The Glycemic Index diet focuses on the foods that have low numbers on the glycemic index chart.
What Is The Glycemic Index?
The glycemic index is a way to tell how quickly foods that contain carbohydrates may raise your blood sugar. The diet based on it is normally known as the low glycemic index diet, or "low GI" diet.
On a low glycemic diet, you eat foods that raise your blood sugar slowly so that you can keep your blood sugar from getting too high.
Low glycemic foods break down slowly in your body and release sugar into the blood slowly, such as but not limited to:
Dried beans and legumes like lentils.
Many fruits, such as apples, berries, dried apricots, and cherries.
Nonstarchy vegetables, such as broccoli and peppers.
Some whole grains and cereals, such as oatmeal and whole wheat bread.
Some starchy vegetables, such as yams.
High glycemic foods break down quickly and make blood sugar rise quickly. They include:
A few vegetables, such as some types of potatoes.
Some fruits, such as dates and watermelon.
Moderate glycemic foods include:
Shredded wheat cereal.
This glycemic index chart gives each of the foods a number from 0 to 100. The higher the number, the higher the glycemic index. Foods are compared to glucose, which is sugar. It has a rank of 100.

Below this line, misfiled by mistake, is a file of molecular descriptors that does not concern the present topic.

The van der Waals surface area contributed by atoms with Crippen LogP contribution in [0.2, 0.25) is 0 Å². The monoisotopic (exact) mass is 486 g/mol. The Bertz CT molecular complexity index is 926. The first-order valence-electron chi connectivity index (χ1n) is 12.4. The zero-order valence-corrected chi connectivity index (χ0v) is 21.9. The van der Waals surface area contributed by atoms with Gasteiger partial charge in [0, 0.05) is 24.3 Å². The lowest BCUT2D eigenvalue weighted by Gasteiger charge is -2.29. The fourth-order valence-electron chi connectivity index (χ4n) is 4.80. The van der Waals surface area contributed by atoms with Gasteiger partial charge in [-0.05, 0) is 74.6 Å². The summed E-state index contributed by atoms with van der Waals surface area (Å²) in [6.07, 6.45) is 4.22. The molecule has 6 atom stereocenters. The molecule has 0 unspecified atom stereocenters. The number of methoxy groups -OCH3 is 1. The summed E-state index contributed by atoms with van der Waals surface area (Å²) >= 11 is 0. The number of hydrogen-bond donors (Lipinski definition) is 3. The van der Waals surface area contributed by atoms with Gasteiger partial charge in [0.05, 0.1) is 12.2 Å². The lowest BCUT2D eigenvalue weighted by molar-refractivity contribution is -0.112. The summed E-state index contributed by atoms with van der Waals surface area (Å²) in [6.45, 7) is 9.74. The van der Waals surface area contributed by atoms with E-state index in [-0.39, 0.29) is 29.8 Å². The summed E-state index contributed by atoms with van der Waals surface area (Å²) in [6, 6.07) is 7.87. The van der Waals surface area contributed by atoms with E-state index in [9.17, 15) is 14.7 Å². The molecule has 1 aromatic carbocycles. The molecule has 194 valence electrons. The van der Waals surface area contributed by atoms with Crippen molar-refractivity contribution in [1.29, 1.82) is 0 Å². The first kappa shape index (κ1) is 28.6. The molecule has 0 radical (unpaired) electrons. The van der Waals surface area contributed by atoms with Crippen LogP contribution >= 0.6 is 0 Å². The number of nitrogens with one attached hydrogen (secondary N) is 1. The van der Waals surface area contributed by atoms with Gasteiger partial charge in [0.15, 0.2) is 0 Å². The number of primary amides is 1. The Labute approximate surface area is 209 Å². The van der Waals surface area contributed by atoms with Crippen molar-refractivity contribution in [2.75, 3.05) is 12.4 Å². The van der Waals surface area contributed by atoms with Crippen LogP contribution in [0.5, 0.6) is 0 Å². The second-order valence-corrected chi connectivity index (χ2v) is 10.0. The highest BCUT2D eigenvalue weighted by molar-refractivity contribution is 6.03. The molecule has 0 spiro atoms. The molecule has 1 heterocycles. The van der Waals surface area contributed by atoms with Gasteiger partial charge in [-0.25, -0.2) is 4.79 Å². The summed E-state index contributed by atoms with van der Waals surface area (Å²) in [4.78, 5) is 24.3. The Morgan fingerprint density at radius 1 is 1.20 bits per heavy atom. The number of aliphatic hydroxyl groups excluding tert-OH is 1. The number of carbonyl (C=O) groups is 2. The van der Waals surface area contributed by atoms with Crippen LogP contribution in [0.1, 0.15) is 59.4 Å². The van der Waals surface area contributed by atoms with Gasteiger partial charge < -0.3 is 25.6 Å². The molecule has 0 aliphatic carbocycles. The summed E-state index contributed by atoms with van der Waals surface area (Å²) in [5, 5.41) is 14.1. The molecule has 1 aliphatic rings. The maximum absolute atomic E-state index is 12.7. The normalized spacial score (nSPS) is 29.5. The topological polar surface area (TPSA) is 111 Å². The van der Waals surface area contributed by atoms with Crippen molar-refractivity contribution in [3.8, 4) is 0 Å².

Foods that raise blood sugar slowly are low. They are rated 55 or less.
Foods that raise blood sugar moderately are medium. They are rated 56 to 69.
Foods that raise blood sugar quickly are high. They are rated 70 or more.
People respond differently to the glycemic content of foods. The only way to know for sure how a food affects your blood sugar is to check your blood sugar before and after you eat that food.
The glycemic index might not be helpful unless you're eating a food by itself. Eating foods together can change their glycemic index.
Choosing a low GI diet doesn't mean that you can't eat any high glycemic foods at all. Some high glycemic foods, such as potatoes, have lots of nutrients. The best approach is to limit how much and how often you eat these foods.